From a more detailed statement furnished by General Jackson's adjutant-general, it appears that 49 pieces of artillery, 24 mountain howitzers, and 17 revolving guns, 11,000 men fit for duty (consisting of twelve regiments of infantry, three companies of cavalry, and six companies of artillery), together with 11,000 small-arms, were the fruits of this victory.
Part of General Jackson's corps has reached us and the rest are approaching, except General A. P. Hill's division, left at Harper's Ferry to guard the place and take care of public property. The enemy have made no attack up to this afternoon, but are in force in our front.
This victory of the indomitable Jackson and his troops gives us renewed occasion for gratitude to Almighty God for His guidance and protection.
I am, with high respect, your obedient servant,
R. E. LEE,
His Excellency President DAVIS.
Sharpsburg, Md., September 18, 1862-6.30 a. m.
Mr. PRESIDENT: On the afternoon of the 16th instant the enemy, who, you were informed on that day, was in our front, opened a light fire of artillery upon our line. Early next morning it was renewed in earnest, and large masses of the Federal troops that had crossed the Antietam above our position assembled on our left and threatened to overwhelm us. They advanced in three compact lines. The divisions of Generals McLaws, R. H. Anderson, A. P. Hill, and Walker had not arrived the previous night, as I had hoped, and were still beyond the Potomac. Generals Jackson's and Ewell's divisions were thrown to the left of Generals D. H. Hill and Longstreet. The enemy advanced between the Antietam and the Sharpsburg and Hagerstown turnpike, and was met by General Hill's and the left of General Longstreet's division, where the contest raged fiercely, extending to our entire left. The enemy was driven back and held in check, but before the divisions of McLaws, Anderson, and Walker-who, upon their arrival on the morning of the 17th, were advanced to support the left wing and center-could be brought into action, that portion of our lines was forced back by superior number. The line, after a severe conflict, was restored and the enemy driven back, and our position maintained during the rest of the day.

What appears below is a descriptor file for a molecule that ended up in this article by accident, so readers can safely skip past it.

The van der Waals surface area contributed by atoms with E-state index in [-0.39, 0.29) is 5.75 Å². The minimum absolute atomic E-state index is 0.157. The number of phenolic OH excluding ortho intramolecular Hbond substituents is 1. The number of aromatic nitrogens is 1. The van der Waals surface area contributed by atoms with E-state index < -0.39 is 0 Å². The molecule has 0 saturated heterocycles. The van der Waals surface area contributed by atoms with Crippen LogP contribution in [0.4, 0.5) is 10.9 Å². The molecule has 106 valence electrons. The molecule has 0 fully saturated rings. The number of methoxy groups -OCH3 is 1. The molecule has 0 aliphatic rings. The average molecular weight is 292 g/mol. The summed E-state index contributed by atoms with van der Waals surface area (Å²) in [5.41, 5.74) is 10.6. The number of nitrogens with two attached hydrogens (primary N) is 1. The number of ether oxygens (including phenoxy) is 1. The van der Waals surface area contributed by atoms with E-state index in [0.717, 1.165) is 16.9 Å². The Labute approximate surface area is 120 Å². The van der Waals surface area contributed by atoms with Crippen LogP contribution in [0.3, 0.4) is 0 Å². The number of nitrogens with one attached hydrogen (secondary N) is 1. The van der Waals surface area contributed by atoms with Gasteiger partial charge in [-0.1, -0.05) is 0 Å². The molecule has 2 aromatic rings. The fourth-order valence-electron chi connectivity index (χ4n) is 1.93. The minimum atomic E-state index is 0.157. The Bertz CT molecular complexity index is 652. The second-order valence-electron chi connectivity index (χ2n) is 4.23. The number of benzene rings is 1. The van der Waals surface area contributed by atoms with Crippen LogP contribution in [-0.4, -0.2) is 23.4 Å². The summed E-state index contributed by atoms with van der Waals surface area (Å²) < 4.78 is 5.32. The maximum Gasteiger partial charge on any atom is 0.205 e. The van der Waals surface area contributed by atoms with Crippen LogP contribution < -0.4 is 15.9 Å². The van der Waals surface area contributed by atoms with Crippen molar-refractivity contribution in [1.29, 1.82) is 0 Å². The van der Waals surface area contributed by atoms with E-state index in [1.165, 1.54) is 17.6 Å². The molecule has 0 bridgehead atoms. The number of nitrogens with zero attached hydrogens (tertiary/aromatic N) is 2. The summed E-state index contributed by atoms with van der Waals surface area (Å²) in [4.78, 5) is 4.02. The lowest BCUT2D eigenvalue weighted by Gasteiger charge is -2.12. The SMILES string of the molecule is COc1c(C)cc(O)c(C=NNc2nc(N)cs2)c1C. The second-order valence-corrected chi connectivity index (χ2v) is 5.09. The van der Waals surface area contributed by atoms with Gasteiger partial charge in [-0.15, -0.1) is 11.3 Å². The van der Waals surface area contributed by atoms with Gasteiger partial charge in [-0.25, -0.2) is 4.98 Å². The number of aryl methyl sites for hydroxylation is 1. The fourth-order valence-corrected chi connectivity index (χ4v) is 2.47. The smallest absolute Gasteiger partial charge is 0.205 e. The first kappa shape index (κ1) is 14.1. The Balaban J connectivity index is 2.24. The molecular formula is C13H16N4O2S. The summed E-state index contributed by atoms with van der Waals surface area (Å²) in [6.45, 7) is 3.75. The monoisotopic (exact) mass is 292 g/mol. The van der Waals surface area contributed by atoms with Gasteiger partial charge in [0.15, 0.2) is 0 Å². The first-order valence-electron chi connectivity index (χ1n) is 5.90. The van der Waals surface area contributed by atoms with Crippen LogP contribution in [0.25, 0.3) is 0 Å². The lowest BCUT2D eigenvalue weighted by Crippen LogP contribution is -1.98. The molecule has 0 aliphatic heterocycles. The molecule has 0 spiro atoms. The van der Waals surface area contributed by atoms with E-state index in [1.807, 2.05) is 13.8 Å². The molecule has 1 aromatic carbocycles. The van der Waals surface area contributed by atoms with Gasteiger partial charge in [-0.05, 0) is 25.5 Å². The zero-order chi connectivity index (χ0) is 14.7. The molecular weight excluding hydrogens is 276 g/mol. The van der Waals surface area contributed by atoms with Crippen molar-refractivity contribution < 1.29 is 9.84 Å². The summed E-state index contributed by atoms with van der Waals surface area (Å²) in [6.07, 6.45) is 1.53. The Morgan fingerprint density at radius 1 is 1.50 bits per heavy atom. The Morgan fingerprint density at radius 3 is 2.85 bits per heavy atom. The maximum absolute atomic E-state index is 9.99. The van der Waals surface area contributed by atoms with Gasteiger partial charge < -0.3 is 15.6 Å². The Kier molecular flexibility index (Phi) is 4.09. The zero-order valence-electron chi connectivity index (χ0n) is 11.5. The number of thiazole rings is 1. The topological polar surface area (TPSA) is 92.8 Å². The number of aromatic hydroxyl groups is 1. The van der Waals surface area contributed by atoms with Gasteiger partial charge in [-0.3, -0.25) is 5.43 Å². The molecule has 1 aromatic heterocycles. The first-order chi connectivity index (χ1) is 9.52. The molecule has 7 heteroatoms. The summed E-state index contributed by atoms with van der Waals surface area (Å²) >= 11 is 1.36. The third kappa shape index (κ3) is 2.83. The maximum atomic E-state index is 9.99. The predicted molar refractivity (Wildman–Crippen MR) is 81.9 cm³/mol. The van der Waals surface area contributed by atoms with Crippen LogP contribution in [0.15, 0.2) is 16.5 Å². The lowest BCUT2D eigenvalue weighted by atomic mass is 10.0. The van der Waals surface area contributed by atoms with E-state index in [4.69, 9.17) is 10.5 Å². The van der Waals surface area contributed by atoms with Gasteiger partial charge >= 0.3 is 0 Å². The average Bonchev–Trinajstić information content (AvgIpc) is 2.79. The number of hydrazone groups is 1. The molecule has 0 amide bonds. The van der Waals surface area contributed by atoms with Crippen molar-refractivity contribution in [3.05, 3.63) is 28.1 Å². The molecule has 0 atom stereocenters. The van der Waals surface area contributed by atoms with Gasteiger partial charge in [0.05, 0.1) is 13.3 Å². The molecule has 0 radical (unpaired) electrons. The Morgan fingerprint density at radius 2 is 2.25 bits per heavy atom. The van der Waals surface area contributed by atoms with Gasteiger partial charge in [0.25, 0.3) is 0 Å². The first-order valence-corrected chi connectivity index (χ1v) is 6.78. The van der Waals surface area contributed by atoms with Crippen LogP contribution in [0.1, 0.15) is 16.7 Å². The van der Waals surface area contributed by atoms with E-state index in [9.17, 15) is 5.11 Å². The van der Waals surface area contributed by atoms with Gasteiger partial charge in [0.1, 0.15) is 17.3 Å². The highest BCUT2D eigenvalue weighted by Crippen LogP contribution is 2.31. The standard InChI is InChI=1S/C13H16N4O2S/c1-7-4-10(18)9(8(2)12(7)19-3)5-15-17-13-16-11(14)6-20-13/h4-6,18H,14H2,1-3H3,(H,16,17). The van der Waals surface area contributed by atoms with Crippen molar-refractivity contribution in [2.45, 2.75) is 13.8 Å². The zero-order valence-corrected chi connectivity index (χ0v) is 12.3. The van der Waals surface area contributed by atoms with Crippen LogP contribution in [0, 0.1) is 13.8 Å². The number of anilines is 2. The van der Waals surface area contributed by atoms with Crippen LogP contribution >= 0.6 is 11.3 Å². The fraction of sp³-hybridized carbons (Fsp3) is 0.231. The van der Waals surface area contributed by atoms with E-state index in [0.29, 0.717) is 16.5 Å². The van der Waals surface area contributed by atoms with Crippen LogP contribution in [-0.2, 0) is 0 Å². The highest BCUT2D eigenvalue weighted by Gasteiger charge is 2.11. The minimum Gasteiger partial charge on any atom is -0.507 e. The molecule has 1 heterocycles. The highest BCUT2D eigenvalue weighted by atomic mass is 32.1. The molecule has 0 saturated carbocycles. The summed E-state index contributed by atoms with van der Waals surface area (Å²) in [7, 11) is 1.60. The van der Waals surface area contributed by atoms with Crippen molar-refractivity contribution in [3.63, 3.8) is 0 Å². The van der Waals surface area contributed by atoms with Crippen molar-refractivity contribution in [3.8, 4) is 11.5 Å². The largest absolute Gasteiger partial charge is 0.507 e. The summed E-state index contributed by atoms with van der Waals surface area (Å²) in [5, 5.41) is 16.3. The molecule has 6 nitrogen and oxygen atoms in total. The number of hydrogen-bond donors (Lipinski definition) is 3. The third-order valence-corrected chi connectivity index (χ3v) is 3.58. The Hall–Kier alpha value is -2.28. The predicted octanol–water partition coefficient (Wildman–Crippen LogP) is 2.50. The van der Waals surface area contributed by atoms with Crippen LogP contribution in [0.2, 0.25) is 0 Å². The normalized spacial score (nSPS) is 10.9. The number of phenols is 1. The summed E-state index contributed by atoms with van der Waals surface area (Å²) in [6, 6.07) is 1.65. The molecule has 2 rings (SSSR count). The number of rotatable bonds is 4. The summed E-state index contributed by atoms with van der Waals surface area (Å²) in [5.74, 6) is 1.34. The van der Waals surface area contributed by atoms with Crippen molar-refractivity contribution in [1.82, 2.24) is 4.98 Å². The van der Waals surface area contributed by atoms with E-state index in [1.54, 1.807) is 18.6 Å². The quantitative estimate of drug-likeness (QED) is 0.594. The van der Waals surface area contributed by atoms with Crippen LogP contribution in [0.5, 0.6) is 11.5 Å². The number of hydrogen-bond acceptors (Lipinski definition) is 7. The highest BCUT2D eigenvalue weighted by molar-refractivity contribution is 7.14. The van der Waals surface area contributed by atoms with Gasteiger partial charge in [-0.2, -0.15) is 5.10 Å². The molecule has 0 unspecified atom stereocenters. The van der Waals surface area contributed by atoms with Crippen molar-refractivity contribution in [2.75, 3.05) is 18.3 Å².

In the afternoon the enemy advanced on our right, whore General Jones' division was posted, who handsomely maintained his position. General Tombs' brigade, guarding the bridge over Antietam Creek, gallantly resisted the approach of the enemy; but his superior numbers enabling him to extend his left, he crossed below the bridge, and assumed a threatening attitude on our right, which fell back in confusion. By this time, between 3 and 4 p. m., General A. P. Hill, with five of his brigades, reached the scene of action, drove the enemy immediately from the position they had taken, and continued the contest until dark, restoring our right and maintaining our ground.
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R. E. LEE,
His Excellency President DAVIS,